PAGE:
“Thus says the Lord: ‘Let not the wise man glory in his wisdom, let not the mighty man glory in his might, nor let the rich man glory in his riches; but let him who glories glory in this, that he understands and knows Me, that I am the Lord, exercising lovingkindness, judgment, and righteousness in the earth. For in these I delight,’ says the Lord” (Jeremiah 9:23,24).
MOST OF US FEEL A NEED TO HAVE SOMETHING ABOUT OURSELVES THAT WE FIND DEEPLY SATISFYING. There needs to be something that we can take “pride” in, something about us that is honorable and praiseworthy, at least by our own standards. Those who don’t have any such source of satisfaction are said to have a low sense of “self-worth” or an unhealthy “self-image.” Whatever words are used to describe this human need (and the terminology varies greatly from culture to culture), almost every person in the world knows what it is to strive for this fulfillment. We need to have something significant that we can “glory” in.
The problem is that we were created by a God who fashioned us in His own image and made us such that our greatest need is for Him personally. When we ignore the truth that this is our greatest need and try to find our significance and satisfaction in other things, we engage in a pursuit that is dangerous and destructive. Surrounded by so many things that seem to be likely sources of fulfillment, we are constantly tempted to “achieve” in these areas and then use our achievement as the foundation for our self-esteem. We look long and hard for something that we can be good at, and when we have found it, we make that our “glory.”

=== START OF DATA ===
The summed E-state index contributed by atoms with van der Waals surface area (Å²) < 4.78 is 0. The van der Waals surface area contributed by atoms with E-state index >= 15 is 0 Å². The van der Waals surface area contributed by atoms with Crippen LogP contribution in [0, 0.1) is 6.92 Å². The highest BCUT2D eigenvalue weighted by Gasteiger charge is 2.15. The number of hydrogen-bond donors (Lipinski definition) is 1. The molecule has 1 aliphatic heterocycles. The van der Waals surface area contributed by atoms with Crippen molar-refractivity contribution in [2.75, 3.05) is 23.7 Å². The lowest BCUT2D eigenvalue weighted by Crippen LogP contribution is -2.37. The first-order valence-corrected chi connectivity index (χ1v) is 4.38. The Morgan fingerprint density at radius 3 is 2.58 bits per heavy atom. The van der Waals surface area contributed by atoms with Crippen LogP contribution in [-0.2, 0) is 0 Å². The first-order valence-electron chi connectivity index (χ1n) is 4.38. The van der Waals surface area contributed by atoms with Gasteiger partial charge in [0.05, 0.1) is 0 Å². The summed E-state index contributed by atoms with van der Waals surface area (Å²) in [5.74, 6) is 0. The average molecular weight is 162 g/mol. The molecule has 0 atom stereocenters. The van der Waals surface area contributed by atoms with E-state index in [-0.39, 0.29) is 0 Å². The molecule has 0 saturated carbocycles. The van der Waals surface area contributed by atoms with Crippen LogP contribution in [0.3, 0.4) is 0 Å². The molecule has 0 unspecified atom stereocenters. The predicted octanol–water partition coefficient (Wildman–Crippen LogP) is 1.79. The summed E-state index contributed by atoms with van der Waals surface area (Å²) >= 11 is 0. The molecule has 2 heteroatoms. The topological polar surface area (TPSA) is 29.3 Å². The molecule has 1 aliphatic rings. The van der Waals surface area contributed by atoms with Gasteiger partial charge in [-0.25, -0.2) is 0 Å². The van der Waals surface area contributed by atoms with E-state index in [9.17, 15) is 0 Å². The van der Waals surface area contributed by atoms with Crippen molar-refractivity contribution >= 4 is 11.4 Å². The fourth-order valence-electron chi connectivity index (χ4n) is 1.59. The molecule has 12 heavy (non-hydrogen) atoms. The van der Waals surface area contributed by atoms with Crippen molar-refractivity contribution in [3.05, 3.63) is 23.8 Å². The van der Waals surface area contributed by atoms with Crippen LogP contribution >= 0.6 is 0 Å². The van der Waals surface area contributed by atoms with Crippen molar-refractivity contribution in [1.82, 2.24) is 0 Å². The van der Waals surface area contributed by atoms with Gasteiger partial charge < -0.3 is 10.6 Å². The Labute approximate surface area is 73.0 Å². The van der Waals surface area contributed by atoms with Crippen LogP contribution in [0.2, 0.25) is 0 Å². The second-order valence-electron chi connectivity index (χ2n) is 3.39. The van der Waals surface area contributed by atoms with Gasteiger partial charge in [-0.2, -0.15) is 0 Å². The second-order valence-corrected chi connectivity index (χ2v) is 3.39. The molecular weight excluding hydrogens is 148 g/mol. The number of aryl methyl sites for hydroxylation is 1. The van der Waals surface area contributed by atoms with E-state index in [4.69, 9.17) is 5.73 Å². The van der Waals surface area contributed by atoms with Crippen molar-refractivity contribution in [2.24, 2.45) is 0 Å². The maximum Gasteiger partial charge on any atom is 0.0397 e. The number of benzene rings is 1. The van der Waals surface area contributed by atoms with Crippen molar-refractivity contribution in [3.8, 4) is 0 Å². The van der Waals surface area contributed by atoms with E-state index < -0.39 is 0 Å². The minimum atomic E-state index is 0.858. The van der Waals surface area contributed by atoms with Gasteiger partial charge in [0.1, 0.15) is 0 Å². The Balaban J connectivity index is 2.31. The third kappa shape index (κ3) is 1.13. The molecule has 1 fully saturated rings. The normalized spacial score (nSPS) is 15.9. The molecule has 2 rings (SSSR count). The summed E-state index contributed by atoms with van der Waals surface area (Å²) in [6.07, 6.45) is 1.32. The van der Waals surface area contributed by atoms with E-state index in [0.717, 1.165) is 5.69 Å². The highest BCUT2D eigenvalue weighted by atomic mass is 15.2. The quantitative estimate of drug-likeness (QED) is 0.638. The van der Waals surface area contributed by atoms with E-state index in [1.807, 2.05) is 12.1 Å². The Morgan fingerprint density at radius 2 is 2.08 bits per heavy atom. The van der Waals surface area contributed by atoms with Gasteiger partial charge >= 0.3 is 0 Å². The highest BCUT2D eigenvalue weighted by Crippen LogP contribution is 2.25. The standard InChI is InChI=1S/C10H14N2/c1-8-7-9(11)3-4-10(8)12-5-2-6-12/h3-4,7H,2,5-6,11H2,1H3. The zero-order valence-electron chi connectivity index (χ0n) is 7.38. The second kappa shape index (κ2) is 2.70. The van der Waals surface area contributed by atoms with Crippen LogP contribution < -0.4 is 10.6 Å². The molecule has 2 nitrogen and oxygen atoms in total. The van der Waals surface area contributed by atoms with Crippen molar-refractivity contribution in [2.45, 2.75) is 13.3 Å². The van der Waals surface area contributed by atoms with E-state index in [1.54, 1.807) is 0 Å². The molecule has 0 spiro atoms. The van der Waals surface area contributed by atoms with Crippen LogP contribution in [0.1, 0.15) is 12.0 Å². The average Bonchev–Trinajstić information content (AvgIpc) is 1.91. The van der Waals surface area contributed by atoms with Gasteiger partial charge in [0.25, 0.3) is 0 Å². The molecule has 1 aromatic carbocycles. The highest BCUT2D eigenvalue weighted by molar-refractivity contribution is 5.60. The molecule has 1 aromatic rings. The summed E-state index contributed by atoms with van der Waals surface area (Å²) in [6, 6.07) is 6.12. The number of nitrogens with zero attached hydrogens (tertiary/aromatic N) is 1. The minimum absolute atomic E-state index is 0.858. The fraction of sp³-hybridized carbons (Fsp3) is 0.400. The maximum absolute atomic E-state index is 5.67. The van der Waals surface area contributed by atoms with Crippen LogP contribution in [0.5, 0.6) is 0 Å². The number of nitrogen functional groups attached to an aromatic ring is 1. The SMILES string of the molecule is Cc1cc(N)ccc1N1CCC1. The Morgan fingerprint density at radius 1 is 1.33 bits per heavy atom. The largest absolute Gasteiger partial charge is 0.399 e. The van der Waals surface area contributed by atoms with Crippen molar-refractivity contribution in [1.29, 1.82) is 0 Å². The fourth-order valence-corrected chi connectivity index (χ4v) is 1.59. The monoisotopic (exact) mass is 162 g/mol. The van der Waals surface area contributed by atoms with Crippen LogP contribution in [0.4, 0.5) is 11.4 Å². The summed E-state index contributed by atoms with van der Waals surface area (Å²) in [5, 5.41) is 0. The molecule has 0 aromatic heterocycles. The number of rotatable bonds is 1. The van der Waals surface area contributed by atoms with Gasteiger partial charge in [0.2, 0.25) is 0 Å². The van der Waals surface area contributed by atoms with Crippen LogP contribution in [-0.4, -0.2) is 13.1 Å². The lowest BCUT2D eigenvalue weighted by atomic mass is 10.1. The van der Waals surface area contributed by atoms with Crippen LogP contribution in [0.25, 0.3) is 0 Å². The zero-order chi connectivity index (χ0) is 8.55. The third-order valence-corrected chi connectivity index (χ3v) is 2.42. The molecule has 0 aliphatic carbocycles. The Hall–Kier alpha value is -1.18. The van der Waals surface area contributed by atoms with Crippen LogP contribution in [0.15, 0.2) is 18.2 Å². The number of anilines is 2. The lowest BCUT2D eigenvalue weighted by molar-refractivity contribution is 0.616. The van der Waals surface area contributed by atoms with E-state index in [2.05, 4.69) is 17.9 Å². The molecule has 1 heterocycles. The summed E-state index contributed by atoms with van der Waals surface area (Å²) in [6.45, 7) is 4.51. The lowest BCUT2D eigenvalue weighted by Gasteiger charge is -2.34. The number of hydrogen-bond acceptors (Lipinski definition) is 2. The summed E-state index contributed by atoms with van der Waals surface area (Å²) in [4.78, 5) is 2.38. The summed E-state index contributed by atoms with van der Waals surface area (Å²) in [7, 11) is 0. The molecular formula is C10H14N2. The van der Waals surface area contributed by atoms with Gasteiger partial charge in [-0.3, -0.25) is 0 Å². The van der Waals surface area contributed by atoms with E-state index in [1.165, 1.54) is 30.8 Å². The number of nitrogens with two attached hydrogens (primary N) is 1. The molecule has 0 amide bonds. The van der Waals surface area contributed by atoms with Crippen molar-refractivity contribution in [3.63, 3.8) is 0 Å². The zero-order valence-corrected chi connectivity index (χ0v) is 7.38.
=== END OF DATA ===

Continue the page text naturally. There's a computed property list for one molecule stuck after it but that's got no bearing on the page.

But the God who gave each of us our gifts has said, “Let not the wise man glory in his wisdom, let not the mighty man glory in his might, nor let the rich man glory in his riches; but let him who glories glory in this, that he understands and knows Me, that I am the Lord.” Whatever our achievements and our accolades may be, these are never the most important things about us. What matters is whether we know God. And if we do not know Him, then there is much about the subject of “glory” that yet awaits our discovery. When we make it, this discovery will perhaps amaze us: that all is well when we simply let ourselves be whatever we are — in God.
“Our great honor lies in being just what Jesus was and is. To be accepted by those who accept him, rejected by all who reject him, loved by those who love him and hated by everyone who hates him. What greater glory could come to any man?” (A. W. Tozer).